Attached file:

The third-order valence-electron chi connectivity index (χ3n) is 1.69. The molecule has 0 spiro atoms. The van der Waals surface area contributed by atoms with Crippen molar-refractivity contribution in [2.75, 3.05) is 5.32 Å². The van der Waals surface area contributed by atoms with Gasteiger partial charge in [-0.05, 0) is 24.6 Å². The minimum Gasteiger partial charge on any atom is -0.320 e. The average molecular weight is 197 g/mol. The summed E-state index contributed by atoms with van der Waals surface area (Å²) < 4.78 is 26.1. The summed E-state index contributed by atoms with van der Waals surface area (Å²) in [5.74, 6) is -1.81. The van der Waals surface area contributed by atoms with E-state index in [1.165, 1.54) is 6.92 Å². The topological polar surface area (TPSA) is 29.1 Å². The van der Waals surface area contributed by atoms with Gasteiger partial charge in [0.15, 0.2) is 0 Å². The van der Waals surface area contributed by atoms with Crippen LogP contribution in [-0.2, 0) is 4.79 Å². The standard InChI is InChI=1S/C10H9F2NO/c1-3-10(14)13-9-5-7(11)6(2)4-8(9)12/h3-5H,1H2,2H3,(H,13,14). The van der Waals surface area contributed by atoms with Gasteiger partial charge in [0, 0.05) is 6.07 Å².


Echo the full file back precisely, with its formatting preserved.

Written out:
The third-order valence-electron chi connectivity index (χ3n) is 1.69. The molecule has 0 spiro atoms. The van der Waals surface area contributed by atoms with Crippen molar-refractivity contribution in [2.75, 3.05) is 5.32 Å². The van der Waals surface area contributed by atoms with Gasteiger partial charge in [-0.05, 0) is 24.6 Å². The minimum Gasteiger partial charge on any atom is -0.320 e. The average molecular weight is 197 g/mol. The summed E-state index contributed by atoms with van der Waals surface area (Å²) < 4.78 is 26.1. The summed E-state index contributed by atoms with van der Waals surface area (Å²) in [5.74, 6) is -1.81. The van der Waals surface area contributed by atoms with E-state index in [1.165, 1.54) is 6.92 Å². The topological polar surface area (TPSA) is 29.1 Å². The van der Waals surface area contributed by atoms with Gasteiger partial charge in [0.15, 0.2) is 0 Å². The van der Waals surface area contributed by atoms with Crippen LogP contribution in [-0.2, 0) is 4.79 Å². The standard InChI is InChI=1S/C10H9F2NO/c1-3-10(14)13-9-5-7(11)6(2)4-8(9)12/h3-5H,1H2,2H3,(H,13,14). The van der Waals surface area contributed by atoms with Gasteiger partial charge in [0, 0.05) is 6.07 Å².